Hollywood has raised the bar pretty damn high and because of that your everyday YouTuber is excited to point out just how bad your video is. We produced a 2 minute video that contained over six visual effects shots with about 60 or more hours of development time and what was one of the first comments we received? Gay. Yeah, that’s right. As ignorant as this person might be, their comment points out a harsh reality.

There’s a group of people out there who will think your video is the worst thing they have ever seen. It’s easy to let that get you down. You might have missed a trip to Krispy Kreme or a hot date just so you could publish your latest and greatest piece of work….and here comes the point. People really don’t care about you, the time invested and all of what you have sacrificed. They’re looking for a small subset of things which include entertainment value. If you haven’t sold your idea to the audience within the first few seconds, it’s likely they wont hang around for long or in most cases, they’ll hunt you down on social media and let you know how they really feel.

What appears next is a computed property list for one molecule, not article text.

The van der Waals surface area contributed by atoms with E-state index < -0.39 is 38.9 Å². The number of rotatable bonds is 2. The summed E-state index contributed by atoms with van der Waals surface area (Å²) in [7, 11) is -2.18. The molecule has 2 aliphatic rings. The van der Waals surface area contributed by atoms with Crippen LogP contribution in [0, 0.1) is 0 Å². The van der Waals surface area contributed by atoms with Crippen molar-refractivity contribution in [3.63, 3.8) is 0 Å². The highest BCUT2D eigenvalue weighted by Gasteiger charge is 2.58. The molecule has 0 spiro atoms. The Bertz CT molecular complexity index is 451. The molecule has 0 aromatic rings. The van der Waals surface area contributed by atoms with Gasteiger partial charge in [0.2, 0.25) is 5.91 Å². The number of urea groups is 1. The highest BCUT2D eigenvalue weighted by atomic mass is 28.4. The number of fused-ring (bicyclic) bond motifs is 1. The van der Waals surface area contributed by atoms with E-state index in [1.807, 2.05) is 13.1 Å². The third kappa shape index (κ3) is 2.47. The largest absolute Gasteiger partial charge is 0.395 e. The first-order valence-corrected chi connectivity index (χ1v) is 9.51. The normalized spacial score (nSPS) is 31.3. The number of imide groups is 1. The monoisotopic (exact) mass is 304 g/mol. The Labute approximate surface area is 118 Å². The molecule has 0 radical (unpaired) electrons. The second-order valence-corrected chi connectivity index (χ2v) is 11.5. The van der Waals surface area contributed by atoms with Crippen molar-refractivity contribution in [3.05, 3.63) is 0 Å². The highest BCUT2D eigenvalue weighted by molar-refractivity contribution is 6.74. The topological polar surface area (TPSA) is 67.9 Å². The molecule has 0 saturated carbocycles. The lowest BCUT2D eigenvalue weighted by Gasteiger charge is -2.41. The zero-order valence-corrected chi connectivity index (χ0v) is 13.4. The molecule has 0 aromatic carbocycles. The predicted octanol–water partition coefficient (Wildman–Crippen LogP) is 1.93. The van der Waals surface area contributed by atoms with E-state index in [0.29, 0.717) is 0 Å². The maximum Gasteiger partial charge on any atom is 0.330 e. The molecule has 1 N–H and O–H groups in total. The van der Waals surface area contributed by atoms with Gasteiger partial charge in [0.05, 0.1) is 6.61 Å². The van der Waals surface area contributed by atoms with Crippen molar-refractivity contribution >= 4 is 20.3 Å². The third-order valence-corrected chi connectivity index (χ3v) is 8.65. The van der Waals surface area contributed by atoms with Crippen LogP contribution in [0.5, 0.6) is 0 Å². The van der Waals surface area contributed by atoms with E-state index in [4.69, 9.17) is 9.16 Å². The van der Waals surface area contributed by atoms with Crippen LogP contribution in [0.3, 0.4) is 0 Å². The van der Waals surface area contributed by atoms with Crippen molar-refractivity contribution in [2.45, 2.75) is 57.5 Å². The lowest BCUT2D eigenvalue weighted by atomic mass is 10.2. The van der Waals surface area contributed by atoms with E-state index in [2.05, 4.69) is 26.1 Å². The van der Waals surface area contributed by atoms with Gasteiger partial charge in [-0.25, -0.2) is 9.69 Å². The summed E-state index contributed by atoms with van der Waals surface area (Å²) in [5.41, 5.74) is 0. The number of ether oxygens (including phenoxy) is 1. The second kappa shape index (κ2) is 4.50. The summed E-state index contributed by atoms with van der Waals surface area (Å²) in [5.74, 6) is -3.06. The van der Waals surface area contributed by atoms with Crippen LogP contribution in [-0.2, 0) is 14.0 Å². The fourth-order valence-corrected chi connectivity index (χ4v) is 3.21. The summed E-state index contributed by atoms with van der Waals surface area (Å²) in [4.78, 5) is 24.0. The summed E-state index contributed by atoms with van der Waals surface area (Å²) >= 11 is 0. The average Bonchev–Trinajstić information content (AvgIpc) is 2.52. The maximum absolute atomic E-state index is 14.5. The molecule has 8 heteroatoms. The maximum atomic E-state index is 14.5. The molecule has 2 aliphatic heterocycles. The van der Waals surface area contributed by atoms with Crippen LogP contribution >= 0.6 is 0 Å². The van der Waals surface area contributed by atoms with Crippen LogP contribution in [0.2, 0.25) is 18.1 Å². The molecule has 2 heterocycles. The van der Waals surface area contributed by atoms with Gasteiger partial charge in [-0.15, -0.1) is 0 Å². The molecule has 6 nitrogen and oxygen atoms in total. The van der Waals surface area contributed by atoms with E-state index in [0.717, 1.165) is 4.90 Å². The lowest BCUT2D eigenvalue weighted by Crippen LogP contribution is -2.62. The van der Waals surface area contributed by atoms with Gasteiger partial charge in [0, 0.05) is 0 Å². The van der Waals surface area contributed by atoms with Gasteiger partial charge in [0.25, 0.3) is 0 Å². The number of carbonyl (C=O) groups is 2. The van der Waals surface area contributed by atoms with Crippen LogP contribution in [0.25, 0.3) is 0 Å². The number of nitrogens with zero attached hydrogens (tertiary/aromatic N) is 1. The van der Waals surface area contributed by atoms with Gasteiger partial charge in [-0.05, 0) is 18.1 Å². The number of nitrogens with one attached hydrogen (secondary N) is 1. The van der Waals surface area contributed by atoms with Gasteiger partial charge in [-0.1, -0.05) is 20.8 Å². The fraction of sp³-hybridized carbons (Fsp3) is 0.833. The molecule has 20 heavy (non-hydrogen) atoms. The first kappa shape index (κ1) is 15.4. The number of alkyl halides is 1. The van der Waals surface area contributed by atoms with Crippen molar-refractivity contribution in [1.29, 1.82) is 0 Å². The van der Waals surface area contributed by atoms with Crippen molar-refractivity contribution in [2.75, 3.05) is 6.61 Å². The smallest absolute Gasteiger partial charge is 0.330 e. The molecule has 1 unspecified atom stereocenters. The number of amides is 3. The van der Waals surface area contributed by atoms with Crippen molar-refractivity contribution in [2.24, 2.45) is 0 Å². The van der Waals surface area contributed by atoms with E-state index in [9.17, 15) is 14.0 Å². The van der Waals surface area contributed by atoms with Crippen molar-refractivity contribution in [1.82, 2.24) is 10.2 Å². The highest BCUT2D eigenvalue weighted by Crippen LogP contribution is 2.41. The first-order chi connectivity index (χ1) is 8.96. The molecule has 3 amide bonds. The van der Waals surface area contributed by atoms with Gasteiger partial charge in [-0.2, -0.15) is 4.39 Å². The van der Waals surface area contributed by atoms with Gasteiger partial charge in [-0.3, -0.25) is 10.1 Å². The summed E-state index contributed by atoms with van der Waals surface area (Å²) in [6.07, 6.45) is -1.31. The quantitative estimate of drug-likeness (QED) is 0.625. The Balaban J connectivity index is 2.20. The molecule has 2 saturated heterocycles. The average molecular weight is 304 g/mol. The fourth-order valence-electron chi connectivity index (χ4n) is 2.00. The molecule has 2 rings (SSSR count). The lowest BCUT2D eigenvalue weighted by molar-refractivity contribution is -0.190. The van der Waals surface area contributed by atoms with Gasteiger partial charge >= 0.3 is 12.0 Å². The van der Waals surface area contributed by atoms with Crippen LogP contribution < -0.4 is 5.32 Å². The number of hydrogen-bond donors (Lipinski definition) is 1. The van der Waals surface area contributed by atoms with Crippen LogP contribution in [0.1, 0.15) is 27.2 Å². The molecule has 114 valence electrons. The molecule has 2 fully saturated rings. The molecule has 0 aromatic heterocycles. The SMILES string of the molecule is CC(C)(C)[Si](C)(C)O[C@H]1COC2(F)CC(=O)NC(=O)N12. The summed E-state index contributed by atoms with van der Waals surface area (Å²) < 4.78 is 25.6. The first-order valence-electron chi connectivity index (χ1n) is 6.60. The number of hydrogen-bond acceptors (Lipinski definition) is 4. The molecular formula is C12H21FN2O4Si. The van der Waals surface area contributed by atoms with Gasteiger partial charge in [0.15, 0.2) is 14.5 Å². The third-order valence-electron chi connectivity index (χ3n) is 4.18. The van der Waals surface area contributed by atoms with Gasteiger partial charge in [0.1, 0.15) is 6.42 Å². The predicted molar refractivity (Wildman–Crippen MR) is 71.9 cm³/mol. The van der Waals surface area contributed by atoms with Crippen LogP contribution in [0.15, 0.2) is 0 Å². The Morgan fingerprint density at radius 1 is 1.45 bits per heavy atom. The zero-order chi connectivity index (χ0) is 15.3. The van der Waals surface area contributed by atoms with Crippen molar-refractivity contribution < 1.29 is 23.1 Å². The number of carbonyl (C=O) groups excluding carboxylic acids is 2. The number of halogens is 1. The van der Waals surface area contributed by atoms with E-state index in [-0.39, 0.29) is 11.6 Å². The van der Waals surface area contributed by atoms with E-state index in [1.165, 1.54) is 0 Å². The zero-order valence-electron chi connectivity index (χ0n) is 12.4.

Turn That Frown Upside Down

All of this sounds very daunting and negative, but that’s not our goal. We want you to be the next Bay, Lucas or Alfonso (whoever you idolize). There’s only one way to know if this is right for you and often times that means diving right in…and by all means do…we just hope this information helps you understand what you might be getting into.

To learn more, take a look at some of our behind the scenes videos on our YouTube channel.

Toughen up, be sharp, plan ahead and stay focused. Success is right around the corner.